Learning, technology & development
"Education Change, Leadership and the Knowledge Society"
Global e-Schools Initiative (GeSCI)
Using technology to train teachers:
Appropriate uses of ICT for
teacher professional development
infoDev (Mary Burns, co-author)
Uganda rural school-based telecenters
World Bank Institute
(Sara Nadel, co-author)
The Educational Object Economy:
Alternatives in authoring &
aggregation of educational software
Interactive Learning Environments
(Purchase or subscription req'd)
Development of multimedia resources
UNESCO (Cesar Nunes, co-author)
Real Access/Real Impact
Teresa Peters & bridges.org
(hosted for reference; RIP TMP)
When Darwin was born 200 years ago (12 Feb, same as Honest Abe), there were no phones; steamboats and steam locomotives were still in R & D; the cell had been discovered but cell theory--the idea that all organisms are composed of cells--had not. Beethoven had just premiered the Pastoral symphony (number 6 of 9). Napoleon ran Europe.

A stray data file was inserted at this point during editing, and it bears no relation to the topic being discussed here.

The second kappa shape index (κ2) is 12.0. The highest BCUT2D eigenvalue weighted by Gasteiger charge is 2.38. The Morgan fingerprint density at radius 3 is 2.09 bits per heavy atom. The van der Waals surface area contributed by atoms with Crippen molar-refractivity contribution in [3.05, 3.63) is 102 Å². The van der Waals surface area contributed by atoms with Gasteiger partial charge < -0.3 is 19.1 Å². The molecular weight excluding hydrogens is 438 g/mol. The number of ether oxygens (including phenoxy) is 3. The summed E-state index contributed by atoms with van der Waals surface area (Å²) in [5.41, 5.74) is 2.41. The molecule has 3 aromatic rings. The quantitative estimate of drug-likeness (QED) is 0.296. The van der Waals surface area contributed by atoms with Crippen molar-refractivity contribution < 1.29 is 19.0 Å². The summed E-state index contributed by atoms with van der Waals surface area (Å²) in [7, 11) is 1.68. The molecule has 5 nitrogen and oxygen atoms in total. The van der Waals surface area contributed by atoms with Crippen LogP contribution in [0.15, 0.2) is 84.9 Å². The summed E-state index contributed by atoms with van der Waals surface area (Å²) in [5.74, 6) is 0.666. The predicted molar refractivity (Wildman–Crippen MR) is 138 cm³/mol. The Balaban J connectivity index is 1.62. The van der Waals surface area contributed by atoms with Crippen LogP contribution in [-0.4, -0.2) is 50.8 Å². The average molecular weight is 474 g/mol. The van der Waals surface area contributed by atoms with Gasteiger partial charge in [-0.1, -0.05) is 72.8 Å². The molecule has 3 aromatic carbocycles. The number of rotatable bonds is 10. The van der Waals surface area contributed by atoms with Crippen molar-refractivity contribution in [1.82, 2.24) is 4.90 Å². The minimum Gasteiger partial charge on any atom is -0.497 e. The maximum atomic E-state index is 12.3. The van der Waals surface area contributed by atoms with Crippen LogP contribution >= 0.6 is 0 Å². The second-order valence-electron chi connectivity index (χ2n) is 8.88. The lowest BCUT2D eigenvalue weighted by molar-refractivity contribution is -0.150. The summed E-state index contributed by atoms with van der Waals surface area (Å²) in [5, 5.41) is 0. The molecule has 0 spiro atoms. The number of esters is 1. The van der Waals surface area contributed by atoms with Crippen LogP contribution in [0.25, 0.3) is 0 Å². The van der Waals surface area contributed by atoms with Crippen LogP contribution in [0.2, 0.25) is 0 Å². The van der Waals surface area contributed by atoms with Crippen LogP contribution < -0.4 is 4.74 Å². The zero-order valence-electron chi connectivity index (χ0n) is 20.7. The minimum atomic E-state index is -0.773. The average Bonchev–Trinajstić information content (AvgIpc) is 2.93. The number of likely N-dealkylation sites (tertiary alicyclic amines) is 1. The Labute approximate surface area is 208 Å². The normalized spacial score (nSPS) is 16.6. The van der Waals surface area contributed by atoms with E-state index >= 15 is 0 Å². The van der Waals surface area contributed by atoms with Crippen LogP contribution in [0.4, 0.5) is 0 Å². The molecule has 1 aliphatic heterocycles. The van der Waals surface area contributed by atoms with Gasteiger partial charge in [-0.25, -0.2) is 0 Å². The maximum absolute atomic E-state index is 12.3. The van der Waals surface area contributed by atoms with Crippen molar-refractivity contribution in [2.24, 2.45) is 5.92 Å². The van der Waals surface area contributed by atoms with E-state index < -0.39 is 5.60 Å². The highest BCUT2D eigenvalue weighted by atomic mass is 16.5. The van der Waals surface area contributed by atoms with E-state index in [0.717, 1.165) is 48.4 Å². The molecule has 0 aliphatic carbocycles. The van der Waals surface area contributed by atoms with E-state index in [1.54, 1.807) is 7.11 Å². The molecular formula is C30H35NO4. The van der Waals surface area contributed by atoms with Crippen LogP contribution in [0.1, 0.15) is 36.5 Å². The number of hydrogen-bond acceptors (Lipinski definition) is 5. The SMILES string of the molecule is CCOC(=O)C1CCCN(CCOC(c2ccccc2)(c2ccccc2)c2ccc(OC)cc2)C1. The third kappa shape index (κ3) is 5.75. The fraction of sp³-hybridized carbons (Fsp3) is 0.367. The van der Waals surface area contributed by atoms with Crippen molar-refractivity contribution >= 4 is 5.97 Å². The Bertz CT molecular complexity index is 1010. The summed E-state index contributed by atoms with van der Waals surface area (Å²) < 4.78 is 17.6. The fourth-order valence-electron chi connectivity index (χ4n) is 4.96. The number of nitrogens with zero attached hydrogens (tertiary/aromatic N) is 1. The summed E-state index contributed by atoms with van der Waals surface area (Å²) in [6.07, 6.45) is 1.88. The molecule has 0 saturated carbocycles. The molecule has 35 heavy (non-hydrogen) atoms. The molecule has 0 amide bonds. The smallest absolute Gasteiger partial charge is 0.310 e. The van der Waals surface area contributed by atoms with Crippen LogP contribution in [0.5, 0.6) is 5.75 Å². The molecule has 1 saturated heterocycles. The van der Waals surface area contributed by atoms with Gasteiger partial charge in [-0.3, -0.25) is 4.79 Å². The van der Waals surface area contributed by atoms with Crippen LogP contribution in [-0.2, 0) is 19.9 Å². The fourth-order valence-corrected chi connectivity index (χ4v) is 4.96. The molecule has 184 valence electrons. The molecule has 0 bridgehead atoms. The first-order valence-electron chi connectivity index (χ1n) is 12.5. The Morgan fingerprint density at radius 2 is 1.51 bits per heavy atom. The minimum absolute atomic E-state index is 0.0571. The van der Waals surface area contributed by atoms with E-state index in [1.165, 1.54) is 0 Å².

When On the origin of species was published 50 years later, Flaubert's Madame Bovary had just scandalized French literary society, the telegraph had replaced semaphore (Napoleon's preferred means of military communication), and John Wilkes Booth had begun appearing on stage at Ford's Theatre in Washington. The U.S. was preparing to battle itself over the rights of some people to own others as property.
We were making progress.
What then, in 2009, do you call a country in which roughly 39 percent of the population still maintains that the Darwinian theory of evolution is "absolutely false," and that, when confronted with a major crisis of finance and capacity, trumpets cutting $60 billion of emergency funding for schools?
Willful idiots, I suppose. Makes me weep.